The Committee’s report investigates the drivers behind the growth in Australia’s imprisonment rates, the social and economic costs and consequences of imprisonment, and the benefits of a justice reinvestment approach to address these issues. The report also considers the over-representation of disadvantaged groups in Australian prisons, including Aboriginal and Torres Strait Islander peoples and people experiencing mental ill-health.

The majority report of the Committee makes a series of recommendations on the role that can be played by the Commonwealth Government in promoting a justice reinvestment approach in Australia. These recommendations include ensuring long term sustainable funding, the identification of relevant data required, a trial using a place-based approach, and the establishment of an independent central body to play a coordinating role among states and territories.

A copy of the Committee’s report is available here.

A copy of the HRLC’s submission to the inquiry, which focuses on how a human rights framework supports the adoption of a justice reinvestment approach, is available here.

Senate Committee recommends greater human rights scrutiny for decisions by Australia’s export credit agency

The Senate Standing Committee on Foreign Affairs and Trade has recommended greater transparency, accountability and focus on human rights and environmental consequences when the statutory Export Finance and Insurance Corporation (EFIC) makes decisions to finance local and international projects involving Australian companies.

The EFIC (New Mandate and Other Measures) Bill 2013 introduces changes to the EFIC’s operations following review by the Australian Productivity Commission. The Productivity Commission endorsed many of the recommendations it received from community organisations including the HRLC (See the HRLC submission here). It recommended, among other things, removing the freedom of information exemption for the EFIC given the importance of public scrutiny of projects with social impacts and including a statutory obligation on EFIC to comply with Australia’s human rights obligations.

The government did not adopt these recommendations in the Bill. Acknowledging this gap, the Senate Committee recommended reviewing current freedom of information exemptions for EFIC functions and encouraged the Minister to incorporate current accepted human rights and environmental standards (such as the United Nations Guiding Principles for Business and Human Rights) into the Minister’s Statement of Expectations to the EFIC. It also suggested these standards could be incorporated as ‘indicative standards’ in the EFIC Act which sets out how EFIC will exercise its duties.

The HRLC is a member of the EFIC Multi Stakeholder Forum (MSF). HRLC endorsed the submission of Jubilee Australia, another member of the MSF, to the Senate Committee.

The Bill was not passed in the Winter session of Parliament. A copy of the Senate Committee’s report is available here.

Queensland youth justice proposals misguided and raise human rights concerns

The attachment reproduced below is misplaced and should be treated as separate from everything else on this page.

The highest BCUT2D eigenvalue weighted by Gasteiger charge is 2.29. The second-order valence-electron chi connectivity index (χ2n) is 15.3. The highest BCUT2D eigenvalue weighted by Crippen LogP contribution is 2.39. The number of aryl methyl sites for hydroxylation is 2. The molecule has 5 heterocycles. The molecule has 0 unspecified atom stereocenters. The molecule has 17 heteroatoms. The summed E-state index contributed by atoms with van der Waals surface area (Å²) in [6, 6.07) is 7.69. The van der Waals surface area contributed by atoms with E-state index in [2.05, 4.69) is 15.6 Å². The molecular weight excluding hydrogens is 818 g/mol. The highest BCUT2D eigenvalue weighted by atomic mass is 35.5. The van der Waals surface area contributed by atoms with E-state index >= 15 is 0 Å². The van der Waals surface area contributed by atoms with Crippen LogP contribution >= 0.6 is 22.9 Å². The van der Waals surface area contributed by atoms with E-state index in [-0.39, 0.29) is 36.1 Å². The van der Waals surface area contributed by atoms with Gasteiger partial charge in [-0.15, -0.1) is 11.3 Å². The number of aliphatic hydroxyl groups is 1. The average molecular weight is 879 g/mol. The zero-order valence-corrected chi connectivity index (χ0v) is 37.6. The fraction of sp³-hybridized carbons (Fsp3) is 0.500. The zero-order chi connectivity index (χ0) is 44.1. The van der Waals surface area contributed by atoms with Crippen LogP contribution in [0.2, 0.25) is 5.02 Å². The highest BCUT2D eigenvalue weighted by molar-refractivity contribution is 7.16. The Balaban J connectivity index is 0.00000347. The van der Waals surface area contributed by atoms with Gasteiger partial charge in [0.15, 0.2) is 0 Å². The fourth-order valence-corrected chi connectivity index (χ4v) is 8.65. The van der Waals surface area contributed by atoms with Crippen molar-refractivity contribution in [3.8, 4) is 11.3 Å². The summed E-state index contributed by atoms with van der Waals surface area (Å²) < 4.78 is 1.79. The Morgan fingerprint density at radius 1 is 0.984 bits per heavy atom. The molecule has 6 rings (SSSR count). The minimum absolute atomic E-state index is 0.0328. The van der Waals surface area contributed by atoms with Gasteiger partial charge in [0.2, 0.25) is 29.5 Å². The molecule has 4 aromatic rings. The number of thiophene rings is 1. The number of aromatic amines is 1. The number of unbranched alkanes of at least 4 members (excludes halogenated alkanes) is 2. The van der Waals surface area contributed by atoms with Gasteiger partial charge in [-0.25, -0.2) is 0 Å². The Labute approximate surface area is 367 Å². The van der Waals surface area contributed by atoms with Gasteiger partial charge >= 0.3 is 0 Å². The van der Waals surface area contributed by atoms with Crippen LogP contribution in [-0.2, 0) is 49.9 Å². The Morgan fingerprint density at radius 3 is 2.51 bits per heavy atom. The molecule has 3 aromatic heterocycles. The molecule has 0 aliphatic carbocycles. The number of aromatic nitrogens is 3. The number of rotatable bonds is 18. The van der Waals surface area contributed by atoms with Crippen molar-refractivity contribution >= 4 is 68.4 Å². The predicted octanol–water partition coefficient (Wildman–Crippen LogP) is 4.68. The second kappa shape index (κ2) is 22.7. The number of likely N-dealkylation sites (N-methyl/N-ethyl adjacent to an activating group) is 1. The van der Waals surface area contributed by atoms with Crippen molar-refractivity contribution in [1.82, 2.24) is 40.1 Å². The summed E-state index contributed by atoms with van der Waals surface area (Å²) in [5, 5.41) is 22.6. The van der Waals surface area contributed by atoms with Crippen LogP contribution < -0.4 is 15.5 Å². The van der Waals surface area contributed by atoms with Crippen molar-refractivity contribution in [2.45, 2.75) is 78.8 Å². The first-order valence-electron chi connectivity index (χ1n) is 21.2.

The HRLC has made a submission to the Queensland Department of Justice on the ‘Safer Street Crime Action Plan – Youth Justice’ released by the Attorney General in March 2013. The Action Plan canvasses a range of reforms to the youth justice system in Queensland designed to make communities safer.

However, the HRLC is concerned that many of the measures being considered undermine this objective. Proposed reforms such as boot camps, criminalising bail breaches, making it easier to publish the names of young offenders, automatically transferring 18 year olds to adult prisons and allowing courts to access a person’s youth criminal history when sentencing them as an adult are unlikely to reduce crime by young people and may increase the risk of reoffending.

The HRLC submission outlines how a human rights framework supports and informs approaches to youth justice and reducing youth crime and incarceration, as well as contributes to the fulfilment of Australia’s international legal obligations. This submission:

  • explains the relevance and benefits of a human rights approach to youth justice reforms;
  • provides an overview of relevant human rights obligations;
  • outlines relevant recommendations made by various UN human rights bodies that relate to the reform of youth justice approaches in Queensland; and
  • considers, in particular, issues faced by young Aboriginal and Torres Strait Islander peoples in their interaction with the criminal justice system.

The HRLC’s submission makes a range of practical recommendations to ensure that the proposals are consistent with human rights principles and will be effective at reducing crime and making communities safer.


Submission: Mandatory Alcohol Treatment in the Northern Territory

In a submission to the Northern Territory Government, the HRLC has expressed concern that draconian new powers to tackle alcohol misuse will not be effective and breach Australia's human rights obligations.

The Alcohol Mandatory Treatment Bill (2013) proposes to introduce short-term involuntary residential or community-based treatment in cases where a person’s alcohol misuse is a risk to the health, safety or welfare of the person or others and the person could benefit from a mandatory treatment order. The operation of the Bill is automatically triggered when an individual is apprehended and taken into custody for public intoxication for the third time in two months.

The HRLC is concerned that the Bill raises significant human rights issues in relation to:

  • freedom from arbitrary detention;
  • the right to a fair trial;
  • the right to health and freedom from forced medical treatment;
  • freedom from cruel, inhuman or degrading treatment; and
  • the right of equality and non-discrimination.

The HRLC is concerned that strong empirical evidence has not been provided by the NT Government to demonstrably justify the potentially severe limitations on the above rights and that the measures contained in the Bill are not reasonable, necessary or proportionate.

In the absence of strong empirical evidence to support the effectiveness of mandatory treatment for alcohol misuse, the HRLC recommends that the Bill be withdrawn and strongly urges the NT Government to focus instead on the provision of comprehensive and coordinated voluntary alcohol treatment programs.

A copy of HRLC submission is available here.